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Jim Rogers on Oil and the US Dollar

Written By Brian Hicks

Posted July 1, 2008

Note: Parts of today’s Wealth Daily originally appeared in Saturday’s Energy and Capital. We’re updating you on new developments and showing how you can profit as oil surges to $143.


As we told weekend Energy and Capital readers, the Energy Department believes oil prices will fall to $70 a barrel in the next seven years, as production begins in Azerbaijan, Canada, Brazil and Kazakhstan.

But a $70 scenario assumes that OPEC producers will maintain their 40% market share of global oil supply, with plans to invest in additional production. From $70, it’s expected to rise to $113 a barrel by 2030, a sharp revision from last year’s $59 by 2030 report.

Even $113 may be off, as the issue of supply vs. demand force prices higher. It’s not speculation sending oil higher.


Oil Price Chart


Warren Buffett even agrees that it’s a supply and demand issue, and not speculation.

"In my lifetime, up until the last year or two, there’s been a huge amount of excess supply available," he said. "We don’t have excess capacity in the world anymore, and that’s why you’re seeing these oil prices."

Couple that with news that world energy consumption will rise 50% between 2005 and 2030, as demand in developing countries rises 85% and oil "worst case" scenarios become plausible.

Oil and the US Dollar: What Jim Rogers Is Advising Now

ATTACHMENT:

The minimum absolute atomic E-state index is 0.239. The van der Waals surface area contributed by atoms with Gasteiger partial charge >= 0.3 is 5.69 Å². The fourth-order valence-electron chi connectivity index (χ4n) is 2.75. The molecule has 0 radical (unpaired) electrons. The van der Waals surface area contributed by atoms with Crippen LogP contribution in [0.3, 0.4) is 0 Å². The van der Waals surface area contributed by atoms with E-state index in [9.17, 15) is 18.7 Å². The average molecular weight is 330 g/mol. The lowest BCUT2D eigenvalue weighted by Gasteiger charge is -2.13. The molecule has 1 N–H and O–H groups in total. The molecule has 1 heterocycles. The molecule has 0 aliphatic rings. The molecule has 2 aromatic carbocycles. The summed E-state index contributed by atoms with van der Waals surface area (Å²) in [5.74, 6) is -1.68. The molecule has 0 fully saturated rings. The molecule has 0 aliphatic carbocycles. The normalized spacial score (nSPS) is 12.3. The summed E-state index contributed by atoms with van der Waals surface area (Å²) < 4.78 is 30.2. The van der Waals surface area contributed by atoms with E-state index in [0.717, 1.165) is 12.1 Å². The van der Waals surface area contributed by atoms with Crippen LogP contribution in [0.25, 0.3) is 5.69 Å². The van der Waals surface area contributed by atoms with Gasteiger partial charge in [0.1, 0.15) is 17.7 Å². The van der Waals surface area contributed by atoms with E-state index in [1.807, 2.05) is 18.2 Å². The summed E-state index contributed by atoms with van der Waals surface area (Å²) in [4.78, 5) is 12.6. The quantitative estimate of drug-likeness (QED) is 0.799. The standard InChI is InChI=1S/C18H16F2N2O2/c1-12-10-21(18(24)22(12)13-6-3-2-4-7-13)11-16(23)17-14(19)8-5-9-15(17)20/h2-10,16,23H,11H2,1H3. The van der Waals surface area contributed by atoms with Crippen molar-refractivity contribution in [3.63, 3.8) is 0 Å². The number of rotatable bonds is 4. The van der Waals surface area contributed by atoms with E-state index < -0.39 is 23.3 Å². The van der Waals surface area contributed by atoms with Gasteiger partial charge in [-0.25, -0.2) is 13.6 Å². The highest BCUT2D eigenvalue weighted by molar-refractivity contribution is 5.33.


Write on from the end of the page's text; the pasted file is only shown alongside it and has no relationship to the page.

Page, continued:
Jim Rogers, who in 2006 predicted $100 oil and $1,000 gold, now says investors should avoid the dollar and instead favor commodities.

According to Bloomberg, Rogers said to avoid the dollar "at all costs" in a speech in Shanghai Monday. "The best investments in 2008 are commodities and natural resources. Agricultural prices have much higher to go over the next decade. We have a shortage of everything, including seeds."

Rogers also anticipates further gains in oil prices, which reached a new all-time high of $143 on Monday. "Crude oil prices are not high enough to stop people from consuming more energy,” he said. "The bull market will not go to an end until supply and demand come to a balance."

Also not helping our oil woes, OPEC President Chakib Khelil is out predicting $170 a barrel before the end of 2008. According to Bloomberg, Khelil said, "Oil prices are expected to reach $170 as demand for fuel is growing in the U.S. during the summer period and the dollar continues to weaken against the euro.”

Israeli-Iranian tensions over nuclear projects aren’t doing much to help. There’s a growing fear that in the event of war with Iran, the Strait of Hormuz (passageway for 90% of oil exported from Gulf producers) would be jeopardized. If that happens, we’d see an immediate oil super-spike.

Iran’s Revolutionary Guards has already said it would impose controls on shipping in the Persian Gulf and Strait of Hormuz, which accounts for about 40% of the world’s oil, if it were attacked.

And then there’s Libya, which is threatening to reduce oil production. According to Bloomberg, Shokri Ghanem, chairman of Libya’s National Oil Corporation said reductions may be made because of an over-supplied oil market, and in response to Iranian sanctions.

How Investors Can Profit From the Falling U.S. Dollar…

By buying domestic crude oil and alternative energy companies. Oil is going higher. Nothing is stopping the rise. The dollar is weakening. And inflationary pressures remain tight.

Making these companies even more attractive are the oil and gas discoveries and the fact that domestic explorations are more appealing given geopolitical tension.

Even the President agrees.

"Our problem in America gets solved when we aggressively go for domestic exploration," Bush said.

To protect your portfolio from higher oil cost, diversify with domestic and alternative energy companies, like Royale Energy (ROYL), Marathon Oil (MRO), SandRidge (SD) and the many stocks recommended in Pure Energy Trader, The $20 Trillion Report, and

Good Investing,

Ian L. Cooper